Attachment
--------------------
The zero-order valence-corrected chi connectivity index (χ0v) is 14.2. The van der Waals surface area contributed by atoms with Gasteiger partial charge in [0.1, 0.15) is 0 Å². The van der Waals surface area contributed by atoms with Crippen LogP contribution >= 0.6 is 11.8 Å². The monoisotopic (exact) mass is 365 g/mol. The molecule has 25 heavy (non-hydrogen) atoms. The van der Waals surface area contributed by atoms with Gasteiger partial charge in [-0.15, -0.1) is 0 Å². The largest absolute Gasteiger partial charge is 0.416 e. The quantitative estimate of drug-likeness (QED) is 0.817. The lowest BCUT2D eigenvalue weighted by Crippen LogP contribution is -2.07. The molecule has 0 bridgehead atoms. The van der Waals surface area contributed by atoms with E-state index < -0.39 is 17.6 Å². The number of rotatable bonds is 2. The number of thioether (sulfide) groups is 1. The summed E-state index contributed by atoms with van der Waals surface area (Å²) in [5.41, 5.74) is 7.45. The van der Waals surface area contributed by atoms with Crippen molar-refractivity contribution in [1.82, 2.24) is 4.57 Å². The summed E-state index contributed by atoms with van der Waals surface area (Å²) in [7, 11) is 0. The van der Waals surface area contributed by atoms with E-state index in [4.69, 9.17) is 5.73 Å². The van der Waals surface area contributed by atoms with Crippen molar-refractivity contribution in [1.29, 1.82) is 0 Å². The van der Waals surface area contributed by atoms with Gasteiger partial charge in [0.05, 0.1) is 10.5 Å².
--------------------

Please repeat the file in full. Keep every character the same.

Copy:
The zero-order valence-corrected chi connectivity index (χ0v) is 14.2. The van der Waals surface area contributed by atoms with Gasteiger partial charge in [0.1, 0.15) is 0 Å². The van der Waals surface area contributed by atoms with Crippen LogP contribution >= 0.6 is 11.8 Å². The monoisotopic (exact) mass is 365 g/mol. The molecule has 25 heavy (non-hydrogen) atoms. The van der Waals surface area contributed by atoms with Gasteiger partial charge in [-0.15, -0.1) is 0 Å². The largest absolute Gasteiger partial charge is 0.416 e. The quantitative estimate of drug-likeness (QED) is 0.817. The lowest BCUT2D eigenvalue weighted by Crippen LogP contribution is -2.07. The molecule has 0 bridgehead atoms. The van der Waals surface area contributed by atoms with E-state index < -0.39 is 17.6 Å². The number of rotatable bonds is 2. The number of thioether (sulfide) groups is 1. The summed E-state index contributed by atoms with van der Waals surface area (Å²) in [5.41, 5.74) is 7.45. The van der Waals surface area contributed by atoms with Crippen molar-refractivity contribution in [1.82, 2.24) is 4.57 Å². The summed E-state index contributed by atoms with van der Waals surface area (Å²) in [7, 11) is 0. The van der Waals surface area contributed by atoms with E-state index in [4.69, 9.17) is 5.73 Å². The van der Waals surface area contributed by atoms with Crippen molar-refractivity contribution in [1.29, 1.82) is 0 Å². The van der Waals surface area contributed by atoms with Gasteiger partial charge in [0.05, 0.1) is 10.5 Å².